Lyme Disease – Know the Signs
With spring weather upon us and everyone spending more time in the outdoors, it’s important to remember to check for ticks when you come back inside. Lyme disease is a real threat that shouldn’t be taken lightly. Every year, up to three million people develop the disease in the United States, and a large amount of people suffering from it never realized that Lyme is the cause of their health problems.
Lyme disease is spread through ticks, primarily the deer and black legged varieties. The disease comes from the Borrelia burgdorferi bacterium which is found in many of these ticks. If you’ve been bitten, it’s good to know the symptoms and what to look out for. Most medical professionals agree a tick must be attached to the host (you) for a minimum of 24 hours before the Lyme bacterium can be transmitted. That’s why checking frequently for ticks is important. Here are 10 signs that you may have contacted Lyme disease.
- You have flu-like symptoms
One of the common symptoms of Lyme disease is feeling like you have a flu. This means that you’ll begin suffering from a runny nose, fevers, chills, and shaking. All the symptoms you associate with the flu can also indicate that you are in the early stages of Lyme disease and it’s at this point that you should go and see a doctor. Many people will simply brush off the conditions and take over-the-counter medication, but if you can catch the disease at this stage, it’s far simpler to treat.
- You have a stiff neck
If your neck is sore and you have the above-mentioned flu-like symptoms, it’s possible that you have developed Lyme disease. A stiff neck is a common indicator of having recently contracted the disease because of the infection traveling around the body.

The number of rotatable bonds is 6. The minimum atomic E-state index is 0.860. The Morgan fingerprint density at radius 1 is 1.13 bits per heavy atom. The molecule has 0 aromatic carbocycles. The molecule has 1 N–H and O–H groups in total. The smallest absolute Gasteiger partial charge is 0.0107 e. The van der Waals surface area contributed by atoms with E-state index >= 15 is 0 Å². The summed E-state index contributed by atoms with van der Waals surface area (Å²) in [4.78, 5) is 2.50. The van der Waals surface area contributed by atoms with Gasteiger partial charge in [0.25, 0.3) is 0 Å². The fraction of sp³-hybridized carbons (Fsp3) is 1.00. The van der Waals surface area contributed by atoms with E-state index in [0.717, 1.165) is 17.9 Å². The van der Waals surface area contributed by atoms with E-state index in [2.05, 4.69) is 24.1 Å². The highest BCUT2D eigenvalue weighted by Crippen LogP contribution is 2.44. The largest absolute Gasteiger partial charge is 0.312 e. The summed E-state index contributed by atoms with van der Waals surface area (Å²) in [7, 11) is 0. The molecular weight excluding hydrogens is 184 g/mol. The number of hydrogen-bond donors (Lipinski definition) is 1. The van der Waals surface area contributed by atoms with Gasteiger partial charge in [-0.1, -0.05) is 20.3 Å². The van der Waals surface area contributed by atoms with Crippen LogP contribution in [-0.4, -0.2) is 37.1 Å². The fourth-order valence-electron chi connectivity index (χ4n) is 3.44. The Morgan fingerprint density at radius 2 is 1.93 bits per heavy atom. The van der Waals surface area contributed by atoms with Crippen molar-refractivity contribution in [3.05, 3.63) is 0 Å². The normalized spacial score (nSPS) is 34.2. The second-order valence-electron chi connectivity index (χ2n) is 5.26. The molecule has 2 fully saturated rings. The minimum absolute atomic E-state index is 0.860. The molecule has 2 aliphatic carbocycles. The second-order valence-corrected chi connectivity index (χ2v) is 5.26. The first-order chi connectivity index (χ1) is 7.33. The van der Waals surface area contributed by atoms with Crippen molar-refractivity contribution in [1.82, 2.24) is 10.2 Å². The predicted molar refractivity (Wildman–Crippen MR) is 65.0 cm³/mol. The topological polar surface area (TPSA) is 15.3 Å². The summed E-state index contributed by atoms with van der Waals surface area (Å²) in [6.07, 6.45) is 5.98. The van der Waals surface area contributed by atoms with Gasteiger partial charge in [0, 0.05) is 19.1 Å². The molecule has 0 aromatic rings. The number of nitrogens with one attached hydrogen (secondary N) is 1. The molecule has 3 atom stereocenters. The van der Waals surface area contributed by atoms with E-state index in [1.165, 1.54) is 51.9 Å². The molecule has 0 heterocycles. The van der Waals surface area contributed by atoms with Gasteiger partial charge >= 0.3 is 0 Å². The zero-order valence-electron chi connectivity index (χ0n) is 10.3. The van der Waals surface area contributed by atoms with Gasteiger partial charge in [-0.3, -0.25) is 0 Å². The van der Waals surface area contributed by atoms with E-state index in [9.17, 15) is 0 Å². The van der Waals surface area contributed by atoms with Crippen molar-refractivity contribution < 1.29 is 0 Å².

Headaches often begin when you are in the early stages of developing the condition. A checkup is essential at this stage, your doctor will be able to provide you with treatment that is more effective the sooner after you contract the disease.
One of the signature symptoms of Lyme disease is fatigue. This symptom occurs later on in the disease and is actually known as ‘post-Lyme syndrome’. It is far more than just feeling tired – it makes the muscles completely incapable of moving. Along with the fatigue, the individual will suffer great pain in their muscles, bones, and joints.
This symptom is more common during the early stages of the disease and it includes the swelling of the muscles, joints, and anywhere else in the body. The effect occurs as the body tries to protect itself from the invading bacteria. Swelling is a natural response to many conditions and, as time goes by, the individual will find that the swelling will get worse. Not only that, but the pain involved with it can also get worse, making it almost unbearable.
- Heart problems
If you have heart problems and your family doesn’t have a history of it, this could be an indicator that you have Lyme disease. This is far less common than other symptoms, but in some cases an irregular heartbeat can actually suggest that you have Lyme disease that has been left untreated.
- Muscle numbness
Muscle numbness occurs even during the early stages of Lyme disease making it difficult to move and creating either a numbness or a tingling feeling in muscles all over the body. Another common complaint is that the individual has shooting pains that go from the top of the leg to the bottom.
- Bull’s eye rash
The bull’s eye rash is the first sign of Lyme disease, and it occurs around the region that the tick originally embedded itself into the skin. There are lots of ways that this rash might appear, with the first being the obvious bull’s eye shape, with a blistering lesion in the middle and surrounding circles of redness. Some lesions may have a uniform red color, others may be disseminated and others may appear blue-red. The thing to look out for is a large circular rash that appears dark red.
- Facial drooping
This is one of the most serious symptoms of Lyme disease and although uncommon, it’s important to know about nonetheless. This symptom includes the drooping of the face, where muscles stop working and you find it difficult to speak. Some individuals have experienced this symptom, known as facial palsy, to the extent that it resembles a stroke.
- You’ve been bitten by a tick and feel unwell
Finally, if you are bitten by a tick and you are feeling unwell, you should go straight to the doctor. Your doctor will be able to determine whether you are at risk of developing Lyme disease and will be able to take measures to tackle it as effectively as possible.
For more information about Lyme Disease, its treatment and symptoms, visit www.lymedisease.org
Mike Capps, Corporate Relations Manager